Elsa also decided that she was going to have an adverse reaction to a commonly used drug and went neurologic on us. Had to take her to the ER and hospitalize her. She was VERY out of character, and this was the only time where we both thought, “Yep, she might bite us.” It was all we could do to get her outside to eliminate, she was literally like a 100# flounder. It was very dangerous because the few times she got away from us she would flail and flop around and we were afraid she was going to knock herself out on the stone walls. It was hard to get a hand on her without her trying to bite us. She was not herself, it was not personal, but she was terrified and didn’t understand what was happening to her. She recovered fully in just a few very long and scary days and I would like to once again give a shout out to the amazing Help ‘Em Up harness, an absolute lifesaver. We’ve used it for three of our dogs now even though it was originally only purchased for Yukon.
Elsa could go everywhere with us, she was fantastic. We even went to a local fine dining restaurant that allowed dogs on the patio, she was treated like a Queen and served her own menu! The first three dogs got attention because the three of them were a lot and made a spectacle, but Elsa could not get through a single walk without us hearing, “Beautiful dog” or “Can I pet your dog?” She was quite large for a female Berner, but not intimidating because she was so friendly and sweet. We even won a selfie photo contest together for Atlanta’s Best Self magazine and she of course attended the awards party!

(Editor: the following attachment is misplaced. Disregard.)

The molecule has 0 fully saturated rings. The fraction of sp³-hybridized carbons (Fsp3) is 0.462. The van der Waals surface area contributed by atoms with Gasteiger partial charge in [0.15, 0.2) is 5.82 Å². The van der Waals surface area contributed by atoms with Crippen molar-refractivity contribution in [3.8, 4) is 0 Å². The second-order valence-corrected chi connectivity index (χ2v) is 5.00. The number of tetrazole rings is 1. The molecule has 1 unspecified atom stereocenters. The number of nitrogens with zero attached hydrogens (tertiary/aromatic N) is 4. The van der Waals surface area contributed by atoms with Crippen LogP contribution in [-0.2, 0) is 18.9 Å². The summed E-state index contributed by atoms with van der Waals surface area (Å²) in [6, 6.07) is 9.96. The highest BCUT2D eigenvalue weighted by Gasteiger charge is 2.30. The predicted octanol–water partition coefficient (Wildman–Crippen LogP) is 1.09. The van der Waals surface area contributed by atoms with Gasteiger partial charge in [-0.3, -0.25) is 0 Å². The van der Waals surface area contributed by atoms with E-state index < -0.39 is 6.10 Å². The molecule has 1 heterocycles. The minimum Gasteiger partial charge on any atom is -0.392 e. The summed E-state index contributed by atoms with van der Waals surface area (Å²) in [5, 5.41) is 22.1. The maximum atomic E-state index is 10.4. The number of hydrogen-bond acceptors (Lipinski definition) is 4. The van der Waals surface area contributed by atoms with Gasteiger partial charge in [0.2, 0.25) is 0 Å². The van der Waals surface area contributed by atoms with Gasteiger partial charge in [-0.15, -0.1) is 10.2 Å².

One summer, the same neighbors that helped us adopt her rescued a mom and her kitties and I was of course roped into the newly coined, “Itty Bitty Kitty Committee” and Elsa was the kitten socializer! We would go over one or two days a week so the kittens could crawl all over her. She was so calm; I could literally just ask her to “down” and she would stay put and allow them to approach at their own pace. They all got adopted and became well-socialized cats.
She also went on a lot of stroller walks with us and I even had her embrace her breed history and pull the stroller once! It was hilarious. She was welcome in everyone’s home, perfect manners and was rarely seen without a cat, mostly Hitch. I even had to strive to select photos that did not have Hitch in them for this post, it is her feature after all. She overcame a lot to have a life back, but after just a few months of building trust she had an absolutely great time here.
We adopted Elle at age four. Bernese Mountain Dogs are the shortest lived of all the giant breeds, 8-10 being average. When I told our internist that we adopted her the first thing she said to me was, “oh, they pretty much get their own special ‘Berner” cancer”. I thought, oh super. Well, she was right and that is exactly what happened. We had four glorious years with Smelly. She was diagnosed with exactly what was predicted. We treated it, she thrived, and we made it to the very last month of her 3–6-month life expectancy post diagnosis. She suffered little if at all. As soon as she lost interest in food and regular activities, we called it knowing the fight was futile.
Elsa, you were a dream dog. Hitch misses you so much, you were by far his favorite. We’ve have tried twice now to fill your void with something GIANT and fuzzy, but it is not the same. Jake and I are both so grateful for the chance to have saved you from the hell you were living in, you embraced all we had to offer you with open paws, and I hope you were better off for it. You were certainly loved.